The emergency service is dedicated to reducing waste and always seeking creative and innovative ways to reuse old or damaged gear that can no longer be used.
And the sustainability team at SFRS was therefore delighted to hand over a batch of redundant, heavy duty hoses to make a sturdy hammock swing for the Royal Zoological Society of Scotland’s sun bears – a species also known as the honey bear due to their love of honeycombs.
It is clear that Rotana thinks his new equipment is sweet judging by this picture (attached).
Kenneth Blake is the SFRS sustainability manager.
Delighted Kenneth said: “We are always thinking of new and creative ways to reduce waste - but I have to say that this particular example really lays ‘bear’ the true extent of our commitment.
“There are not that many disposal routes for these hoses, which are around 25 metres in length and made from really durable rubber, other than as building materials.
“When the opportunity came up to give them to a wildlife conservation charity, we were thrilled. These hoses really are the bee’s knees for creating a long-lasting swing hammock for the sun bears.”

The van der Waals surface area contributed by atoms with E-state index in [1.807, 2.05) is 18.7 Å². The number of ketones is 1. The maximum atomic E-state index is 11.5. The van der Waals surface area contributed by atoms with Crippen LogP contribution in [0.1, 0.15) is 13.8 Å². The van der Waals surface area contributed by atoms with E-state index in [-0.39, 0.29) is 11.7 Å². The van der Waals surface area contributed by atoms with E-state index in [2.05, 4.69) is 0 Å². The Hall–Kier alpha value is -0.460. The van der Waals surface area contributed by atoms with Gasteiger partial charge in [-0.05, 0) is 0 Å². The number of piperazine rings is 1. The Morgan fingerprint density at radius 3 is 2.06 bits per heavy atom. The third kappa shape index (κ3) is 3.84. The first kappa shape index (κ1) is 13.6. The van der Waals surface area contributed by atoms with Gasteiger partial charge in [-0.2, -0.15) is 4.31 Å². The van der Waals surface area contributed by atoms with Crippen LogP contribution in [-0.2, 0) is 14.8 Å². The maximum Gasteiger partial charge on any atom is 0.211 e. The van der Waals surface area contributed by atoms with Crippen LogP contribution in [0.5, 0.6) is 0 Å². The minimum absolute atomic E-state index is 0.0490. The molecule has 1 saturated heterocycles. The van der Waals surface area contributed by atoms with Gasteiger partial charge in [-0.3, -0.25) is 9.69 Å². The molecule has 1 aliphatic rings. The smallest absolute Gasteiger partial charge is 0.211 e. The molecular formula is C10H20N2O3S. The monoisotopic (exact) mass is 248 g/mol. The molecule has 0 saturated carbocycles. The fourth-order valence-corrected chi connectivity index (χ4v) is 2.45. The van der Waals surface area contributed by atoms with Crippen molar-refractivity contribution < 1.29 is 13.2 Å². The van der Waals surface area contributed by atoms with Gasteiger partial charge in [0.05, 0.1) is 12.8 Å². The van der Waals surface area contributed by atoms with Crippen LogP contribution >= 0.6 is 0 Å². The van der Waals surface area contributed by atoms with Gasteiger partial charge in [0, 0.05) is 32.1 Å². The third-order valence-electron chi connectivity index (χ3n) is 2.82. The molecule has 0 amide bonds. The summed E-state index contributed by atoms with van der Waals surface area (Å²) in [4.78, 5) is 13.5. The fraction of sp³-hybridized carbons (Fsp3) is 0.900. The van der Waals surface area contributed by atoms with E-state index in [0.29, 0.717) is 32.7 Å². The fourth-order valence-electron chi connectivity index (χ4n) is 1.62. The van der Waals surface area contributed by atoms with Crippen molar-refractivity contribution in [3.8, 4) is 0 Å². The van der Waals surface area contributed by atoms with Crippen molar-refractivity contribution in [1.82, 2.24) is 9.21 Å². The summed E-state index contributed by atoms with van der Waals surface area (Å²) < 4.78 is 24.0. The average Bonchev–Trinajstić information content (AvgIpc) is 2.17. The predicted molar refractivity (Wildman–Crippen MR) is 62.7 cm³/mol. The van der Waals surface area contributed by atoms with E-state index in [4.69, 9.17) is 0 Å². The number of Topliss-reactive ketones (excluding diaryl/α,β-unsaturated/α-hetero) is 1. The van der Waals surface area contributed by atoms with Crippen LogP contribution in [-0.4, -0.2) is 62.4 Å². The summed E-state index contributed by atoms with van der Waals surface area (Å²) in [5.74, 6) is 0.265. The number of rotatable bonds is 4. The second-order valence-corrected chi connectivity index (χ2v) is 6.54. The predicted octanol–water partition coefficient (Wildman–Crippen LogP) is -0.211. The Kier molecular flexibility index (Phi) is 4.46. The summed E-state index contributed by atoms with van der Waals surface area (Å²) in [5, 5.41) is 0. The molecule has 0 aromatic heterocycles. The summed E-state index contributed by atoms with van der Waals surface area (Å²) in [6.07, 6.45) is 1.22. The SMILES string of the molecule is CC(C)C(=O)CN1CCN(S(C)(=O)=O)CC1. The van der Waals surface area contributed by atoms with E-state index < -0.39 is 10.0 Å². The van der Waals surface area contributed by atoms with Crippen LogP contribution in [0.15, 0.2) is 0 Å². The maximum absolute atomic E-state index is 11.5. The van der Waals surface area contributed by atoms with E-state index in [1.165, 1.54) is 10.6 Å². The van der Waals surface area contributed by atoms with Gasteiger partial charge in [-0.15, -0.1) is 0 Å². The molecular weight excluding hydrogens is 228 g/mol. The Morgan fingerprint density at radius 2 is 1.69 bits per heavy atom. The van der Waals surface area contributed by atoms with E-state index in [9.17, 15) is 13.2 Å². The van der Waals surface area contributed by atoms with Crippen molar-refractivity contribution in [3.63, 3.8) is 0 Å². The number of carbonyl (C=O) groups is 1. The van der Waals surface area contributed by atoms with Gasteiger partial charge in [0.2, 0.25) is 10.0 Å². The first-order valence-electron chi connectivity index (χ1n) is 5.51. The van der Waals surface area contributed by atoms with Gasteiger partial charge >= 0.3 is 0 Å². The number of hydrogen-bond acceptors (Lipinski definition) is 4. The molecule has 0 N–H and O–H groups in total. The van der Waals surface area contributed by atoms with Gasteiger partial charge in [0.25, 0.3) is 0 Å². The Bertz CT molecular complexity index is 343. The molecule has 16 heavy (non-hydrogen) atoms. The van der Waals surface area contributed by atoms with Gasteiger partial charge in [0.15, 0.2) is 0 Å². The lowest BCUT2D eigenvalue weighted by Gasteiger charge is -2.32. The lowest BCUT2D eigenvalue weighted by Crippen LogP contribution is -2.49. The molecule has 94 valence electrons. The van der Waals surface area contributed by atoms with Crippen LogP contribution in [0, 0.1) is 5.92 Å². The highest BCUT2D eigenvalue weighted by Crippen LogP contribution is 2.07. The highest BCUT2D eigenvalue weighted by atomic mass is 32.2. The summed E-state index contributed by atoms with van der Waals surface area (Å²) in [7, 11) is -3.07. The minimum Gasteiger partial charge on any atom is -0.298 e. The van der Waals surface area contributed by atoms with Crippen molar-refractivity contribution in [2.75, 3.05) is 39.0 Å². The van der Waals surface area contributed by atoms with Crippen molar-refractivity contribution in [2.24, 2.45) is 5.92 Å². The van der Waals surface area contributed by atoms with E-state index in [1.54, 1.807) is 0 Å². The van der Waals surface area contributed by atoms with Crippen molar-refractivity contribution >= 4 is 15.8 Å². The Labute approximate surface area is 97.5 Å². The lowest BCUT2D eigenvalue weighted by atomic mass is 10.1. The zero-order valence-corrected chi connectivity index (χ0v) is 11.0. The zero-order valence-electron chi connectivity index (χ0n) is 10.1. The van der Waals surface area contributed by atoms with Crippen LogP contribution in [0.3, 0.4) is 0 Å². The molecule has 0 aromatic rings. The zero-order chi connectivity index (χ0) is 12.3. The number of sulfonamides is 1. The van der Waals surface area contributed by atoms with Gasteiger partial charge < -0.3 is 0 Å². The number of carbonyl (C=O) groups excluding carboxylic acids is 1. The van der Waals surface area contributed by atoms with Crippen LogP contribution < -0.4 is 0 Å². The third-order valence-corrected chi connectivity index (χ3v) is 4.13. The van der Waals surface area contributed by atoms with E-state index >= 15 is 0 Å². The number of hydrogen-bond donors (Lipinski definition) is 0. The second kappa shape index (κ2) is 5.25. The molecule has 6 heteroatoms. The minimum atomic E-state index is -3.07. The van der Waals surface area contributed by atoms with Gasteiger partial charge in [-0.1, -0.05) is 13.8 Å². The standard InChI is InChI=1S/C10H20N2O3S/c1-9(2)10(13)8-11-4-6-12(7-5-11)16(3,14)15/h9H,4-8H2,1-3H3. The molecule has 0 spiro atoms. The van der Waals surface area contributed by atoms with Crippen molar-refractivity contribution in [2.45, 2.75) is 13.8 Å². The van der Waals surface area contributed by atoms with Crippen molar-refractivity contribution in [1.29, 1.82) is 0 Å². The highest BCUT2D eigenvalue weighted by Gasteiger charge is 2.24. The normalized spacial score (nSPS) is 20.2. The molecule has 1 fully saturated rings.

Malayan sun bears are one of the world’s rarest species of bear. The wild population is under serious threat due to the rapid destruction of their habitat and the illegal wildlife trade, making them vulnerable to extinction.
Rotana was rescued from a tiny cage in a private home in Cambodia. He was rehomed at the zoo in 2010 and later joined by Babu, a female from the Czech Republic. The pair took their first steps outdoors together just over a year ago.
Kenneth added: “We are also a humanitarian organisation so it is a sincere pleasure to play a small part in providing bears like Rotana with a comfortable and safe environment to play, relax – and ultimately flourish.”
And now the wildlife conservation charity has been given another large donation of hoses, which will be turned into something fun and useful for some of the zoo’s other inhabitants in the coming months.
Darren McGarry, head of living collections at Edinburgh Zoo, said: “As a wildlife conservation charity, we are always grateful when other organisations are keen to support our work. Thanks to the Scottish Fire and Rescue Service, we have been able to create new spaces for our animals to explore using the hoses. As well as being great fun for Rotana and Babu, this is a fantastic way to encourage them to express their natural behaviours.”